Skip to Content
CNN - Regional

One group rallies against hate after ‘racial encounter’ among children in Gambrills

<i>WBAL</i><br/>Rallying against hate with love. That's the message one group in Anne Arundel County is sending after what they describe as a racist encounter among children.
WBAL
WBAL
Rallying against hate with love. That's the message one group in Anne Arundel County is sending after what they describe as a racist encounter among children.

By Tre Ward

Click here for updates on this story

    GAMBRILLS, Maryland (WBAL) — Rallying against hate with love – that’s the message one group in Anne Arundel County is sending after what they describe as a racist encounter among children.

It happened at a park in Gambrills, and now parents and their kids are taking a stand.

Each stroke of chalk represents inclusion, coloring over the painful experience for one mother’s young children.

Kia Rorie says last week Monday at Bell Branch Park in Gambrills, her 9-year-old son was playing with his 6-year-old sister when another group of children confronted them.

“There were four other white kids playing in the park, and they were playing ninja games and they stopped playing their ninja games and said they couldn’t play here because they were of a different skin color, because they were brown,” Rorie said. “We’ve had conversations with them about authority figures but not little kids.”

Rorie’s shock became action, reaching out to the group Kindness Grows Here to help with a rally Wednesday night.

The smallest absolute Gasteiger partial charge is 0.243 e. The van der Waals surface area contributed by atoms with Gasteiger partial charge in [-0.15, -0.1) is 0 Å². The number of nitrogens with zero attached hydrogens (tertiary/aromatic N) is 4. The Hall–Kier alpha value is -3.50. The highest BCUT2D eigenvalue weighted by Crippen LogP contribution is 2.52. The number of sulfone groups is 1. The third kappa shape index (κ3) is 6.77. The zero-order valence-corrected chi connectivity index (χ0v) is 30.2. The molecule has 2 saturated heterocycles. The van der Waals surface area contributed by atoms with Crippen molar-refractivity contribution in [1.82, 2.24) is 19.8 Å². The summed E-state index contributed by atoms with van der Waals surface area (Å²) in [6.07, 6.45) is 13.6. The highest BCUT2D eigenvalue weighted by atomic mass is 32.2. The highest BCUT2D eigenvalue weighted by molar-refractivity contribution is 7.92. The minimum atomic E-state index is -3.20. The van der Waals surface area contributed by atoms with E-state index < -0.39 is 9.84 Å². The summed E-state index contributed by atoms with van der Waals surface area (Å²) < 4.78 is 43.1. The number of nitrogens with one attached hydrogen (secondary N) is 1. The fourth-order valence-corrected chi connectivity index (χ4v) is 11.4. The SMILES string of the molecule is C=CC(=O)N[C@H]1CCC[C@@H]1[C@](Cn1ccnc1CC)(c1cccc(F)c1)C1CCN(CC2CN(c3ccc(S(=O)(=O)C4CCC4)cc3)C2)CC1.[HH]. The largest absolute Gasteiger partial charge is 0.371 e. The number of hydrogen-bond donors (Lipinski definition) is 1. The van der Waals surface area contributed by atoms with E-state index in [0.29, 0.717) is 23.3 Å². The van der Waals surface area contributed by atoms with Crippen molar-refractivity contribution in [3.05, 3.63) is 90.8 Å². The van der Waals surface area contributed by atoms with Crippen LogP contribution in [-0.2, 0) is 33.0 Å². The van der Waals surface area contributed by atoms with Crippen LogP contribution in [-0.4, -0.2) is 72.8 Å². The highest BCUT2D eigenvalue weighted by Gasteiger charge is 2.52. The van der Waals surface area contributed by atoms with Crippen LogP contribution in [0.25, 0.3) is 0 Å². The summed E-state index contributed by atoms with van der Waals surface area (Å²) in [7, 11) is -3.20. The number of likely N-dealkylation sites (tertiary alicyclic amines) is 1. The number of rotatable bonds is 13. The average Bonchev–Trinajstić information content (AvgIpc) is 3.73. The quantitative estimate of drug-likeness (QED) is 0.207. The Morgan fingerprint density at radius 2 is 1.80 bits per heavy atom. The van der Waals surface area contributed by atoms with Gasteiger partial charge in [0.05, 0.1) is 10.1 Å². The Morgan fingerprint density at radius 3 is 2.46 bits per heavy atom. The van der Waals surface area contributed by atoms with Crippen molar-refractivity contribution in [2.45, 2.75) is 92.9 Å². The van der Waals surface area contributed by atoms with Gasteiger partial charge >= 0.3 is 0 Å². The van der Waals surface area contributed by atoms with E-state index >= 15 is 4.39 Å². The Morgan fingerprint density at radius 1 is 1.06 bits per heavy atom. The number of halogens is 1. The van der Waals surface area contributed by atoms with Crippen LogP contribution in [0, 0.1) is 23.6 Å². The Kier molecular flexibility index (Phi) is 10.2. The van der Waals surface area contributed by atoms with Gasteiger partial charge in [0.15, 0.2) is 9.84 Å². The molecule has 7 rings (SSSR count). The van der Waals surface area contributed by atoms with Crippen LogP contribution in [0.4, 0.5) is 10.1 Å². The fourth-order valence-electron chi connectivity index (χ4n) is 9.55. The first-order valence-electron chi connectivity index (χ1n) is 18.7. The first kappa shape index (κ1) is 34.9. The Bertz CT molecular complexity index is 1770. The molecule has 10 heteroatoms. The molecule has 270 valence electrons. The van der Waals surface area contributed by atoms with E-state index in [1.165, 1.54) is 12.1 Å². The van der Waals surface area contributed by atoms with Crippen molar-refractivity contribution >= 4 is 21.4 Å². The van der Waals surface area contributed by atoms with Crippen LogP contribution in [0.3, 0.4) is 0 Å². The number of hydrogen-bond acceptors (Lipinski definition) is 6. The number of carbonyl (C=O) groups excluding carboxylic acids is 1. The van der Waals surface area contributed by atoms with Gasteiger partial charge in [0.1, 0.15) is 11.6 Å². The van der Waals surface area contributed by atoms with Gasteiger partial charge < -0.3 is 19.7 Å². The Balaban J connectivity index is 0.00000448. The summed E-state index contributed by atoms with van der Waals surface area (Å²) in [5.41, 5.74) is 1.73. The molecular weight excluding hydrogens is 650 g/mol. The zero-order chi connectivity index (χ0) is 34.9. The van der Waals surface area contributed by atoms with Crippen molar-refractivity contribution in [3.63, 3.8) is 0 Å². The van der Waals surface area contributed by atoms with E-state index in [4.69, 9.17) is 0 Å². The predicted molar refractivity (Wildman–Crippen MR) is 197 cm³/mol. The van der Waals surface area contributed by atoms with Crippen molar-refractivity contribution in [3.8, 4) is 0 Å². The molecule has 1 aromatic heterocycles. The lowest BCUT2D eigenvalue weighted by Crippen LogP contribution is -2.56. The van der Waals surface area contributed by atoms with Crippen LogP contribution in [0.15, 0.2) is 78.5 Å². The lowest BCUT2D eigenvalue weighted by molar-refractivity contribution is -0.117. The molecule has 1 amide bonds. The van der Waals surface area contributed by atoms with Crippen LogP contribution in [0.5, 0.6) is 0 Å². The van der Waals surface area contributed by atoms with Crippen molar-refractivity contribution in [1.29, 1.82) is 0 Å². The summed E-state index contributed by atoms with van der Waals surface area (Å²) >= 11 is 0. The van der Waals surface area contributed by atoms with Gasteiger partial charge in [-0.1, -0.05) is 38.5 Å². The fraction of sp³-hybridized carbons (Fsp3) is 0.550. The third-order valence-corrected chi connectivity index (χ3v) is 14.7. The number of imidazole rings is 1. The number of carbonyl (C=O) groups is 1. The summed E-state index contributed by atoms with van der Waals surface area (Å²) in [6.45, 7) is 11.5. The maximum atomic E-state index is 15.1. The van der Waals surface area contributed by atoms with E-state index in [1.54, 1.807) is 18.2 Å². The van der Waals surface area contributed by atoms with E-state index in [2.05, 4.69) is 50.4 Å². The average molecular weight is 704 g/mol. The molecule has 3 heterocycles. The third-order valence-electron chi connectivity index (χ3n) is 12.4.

“It was her who said it to me, it is never too early conversations with your kids,” Kindness Grows Here owner Kristen Caminiti said.

“The turnout here, today, shows the love and support of the community, as well,” Rorie said.

The messages of love are a driving force to the group’s cause. In fact, this isn’t the first time they’ve used this method to stand against hate.

In 2017, a noose was hung at Crofton Middle School.

The group took a stand, addressed it with the same messages of love as two men faced charges – one of them spoke with Caminiti.

“He said he didn’t know. He didn’t understand how hurtful that would be,” Caminiti said.

And it’s more understanding through their Chalk the Walk that organizers hope would remain, showing no matter the color we’re all in this together.

“If you are in this situation, don’t be paralyzed. Don’t not know what to do,” Rorie said. “You say that it is not right. It doesn’t stand here.”

Please note: This content carries a strict local market embargo. If you share the same market as the contributor of this article, you may not use it on any platform.

CNN Newsource

Comments

Leave a Reply

Skip to content